I had a chance to attend the Greener Gadgets Conference in New York City today and though I was very impressed by the variety of speakers the Consumer Electronics Association (CEA) had brought together for this annual event, the overall show was lacking.
The day started with an interesting speech from Yves Behar, famous for being the creator of the One Laptop Per Child program (and of course, the lap top itself), the electric Mission 1 motorbike and other eco-friendly inventions. Mr. Behar spoke of making green electronics appealing through aesthetic design, essentially making the product "sexier" and therefore more marketable. He also spoke about how it's not new products that are causing environmental issues, but the old products that we continue to use. He ended his speech challenging the designers in the room to go against the "status quo" and test the limits of design because the big guys aren't. He told the audience of how he challenges his designers to not build just a product, but a mission, a philosophy, and a brand.
|Robert Fabricant speaks on the importance of product engagement|
Following the keynote address, a panel featuring Home Automation Inc. CEO Jay McLellan discussed the importance of sustainability in design. The discussion featured the usual talking points of the importance on ease of use to market acceptance and how ROI is, and will always be, the key factor in an decision a company makes in adopting sustainability.
The highlight of the show was the final event, the Greener Gadgets competition. Yours truly was one of the initial judges selected to narrow down the over one thousand entries. I was a little disappointed however in the selection of the final three judges to determine the overall winner. Neither three had any design or engineering background and often made presumptuous comments on the viability of the more technical products and were quick to dismiss some very good entries with glib responses like: "this could be done with an iPhone app". In the future, I think it would be wise of the CEA to choose at least ONE panelist with an engineering or design background to comment on the feasibility and innovation of some of the products. I was especially annoyed at how quickly they dismissed the Orange Solar Tent by Kaleidoscope, a tent that can charge electronic devices and stays illuminated through energy harvesting as "too bright" and "looking too heavy". What kind of deep thought analysis is that?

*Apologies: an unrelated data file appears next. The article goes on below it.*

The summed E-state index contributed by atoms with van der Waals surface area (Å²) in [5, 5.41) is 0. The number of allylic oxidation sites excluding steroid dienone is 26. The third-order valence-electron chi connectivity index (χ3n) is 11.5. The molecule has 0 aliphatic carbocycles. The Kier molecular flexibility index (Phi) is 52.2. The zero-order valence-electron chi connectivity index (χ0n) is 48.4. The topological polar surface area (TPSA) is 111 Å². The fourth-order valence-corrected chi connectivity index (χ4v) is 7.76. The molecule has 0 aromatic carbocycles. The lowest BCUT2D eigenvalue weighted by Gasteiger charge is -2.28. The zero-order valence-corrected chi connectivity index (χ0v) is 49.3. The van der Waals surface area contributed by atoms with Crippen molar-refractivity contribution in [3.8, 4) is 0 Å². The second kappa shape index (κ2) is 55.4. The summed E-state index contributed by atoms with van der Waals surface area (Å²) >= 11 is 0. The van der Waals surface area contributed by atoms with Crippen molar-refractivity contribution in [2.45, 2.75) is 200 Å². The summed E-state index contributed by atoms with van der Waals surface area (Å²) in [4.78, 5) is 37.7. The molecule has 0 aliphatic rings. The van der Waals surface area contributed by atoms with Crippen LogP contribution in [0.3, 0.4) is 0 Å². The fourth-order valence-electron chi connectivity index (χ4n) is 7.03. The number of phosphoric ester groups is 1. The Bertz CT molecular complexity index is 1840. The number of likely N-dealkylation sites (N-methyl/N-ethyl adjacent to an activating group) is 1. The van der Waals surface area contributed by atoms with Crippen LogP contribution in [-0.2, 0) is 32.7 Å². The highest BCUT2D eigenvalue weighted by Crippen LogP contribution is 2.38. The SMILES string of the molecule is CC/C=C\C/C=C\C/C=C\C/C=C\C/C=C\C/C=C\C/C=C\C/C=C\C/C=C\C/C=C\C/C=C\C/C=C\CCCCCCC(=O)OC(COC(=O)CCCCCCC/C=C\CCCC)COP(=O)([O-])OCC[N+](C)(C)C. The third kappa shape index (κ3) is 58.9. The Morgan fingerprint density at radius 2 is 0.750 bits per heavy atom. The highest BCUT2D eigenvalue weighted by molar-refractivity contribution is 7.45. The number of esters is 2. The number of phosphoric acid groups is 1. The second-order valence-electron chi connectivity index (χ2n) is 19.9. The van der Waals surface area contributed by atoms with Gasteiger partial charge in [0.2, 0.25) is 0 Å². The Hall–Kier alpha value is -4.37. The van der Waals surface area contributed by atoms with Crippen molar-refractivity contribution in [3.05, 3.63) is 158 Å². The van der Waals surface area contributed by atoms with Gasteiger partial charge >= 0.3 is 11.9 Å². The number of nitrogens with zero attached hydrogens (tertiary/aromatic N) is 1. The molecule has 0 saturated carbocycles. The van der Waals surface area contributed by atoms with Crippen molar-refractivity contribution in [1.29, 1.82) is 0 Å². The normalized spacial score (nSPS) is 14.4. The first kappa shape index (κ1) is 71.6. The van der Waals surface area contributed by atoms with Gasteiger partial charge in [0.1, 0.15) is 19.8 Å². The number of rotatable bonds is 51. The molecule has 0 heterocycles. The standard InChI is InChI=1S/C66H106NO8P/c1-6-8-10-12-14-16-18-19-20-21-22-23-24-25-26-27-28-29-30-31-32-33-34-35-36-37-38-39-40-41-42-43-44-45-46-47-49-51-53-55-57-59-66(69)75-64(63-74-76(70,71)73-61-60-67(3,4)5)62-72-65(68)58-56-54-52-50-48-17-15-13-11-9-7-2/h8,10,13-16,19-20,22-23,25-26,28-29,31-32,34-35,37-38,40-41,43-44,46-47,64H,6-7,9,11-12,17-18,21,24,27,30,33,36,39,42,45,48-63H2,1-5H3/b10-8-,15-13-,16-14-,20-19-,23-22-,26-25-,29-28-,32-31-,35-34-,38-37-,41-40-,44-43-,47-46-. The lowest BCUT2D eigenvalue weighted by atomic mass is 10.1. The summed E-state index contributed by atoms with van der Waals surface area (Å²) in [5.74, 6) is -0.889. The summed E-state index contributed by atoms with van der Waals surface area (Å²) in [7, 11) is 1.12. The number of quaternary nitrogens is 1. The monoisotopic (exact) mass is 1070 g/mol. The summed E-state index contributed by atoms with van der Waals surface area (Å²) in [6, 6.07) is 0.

|Panasonic's lonely booth|
Lastly, for a show called Greener Gadgets, there was a definite lack of actual 'greener gadgets'. Their exhibition hall featured only a dozen exhibitors, with Panasonic being the largest vendor showcasing OLED and power-saving televisions. Where were all the clean technology companies? I can only hope for next year, the CEA reaches out to the many companies developing energy-saving and innovative electronics.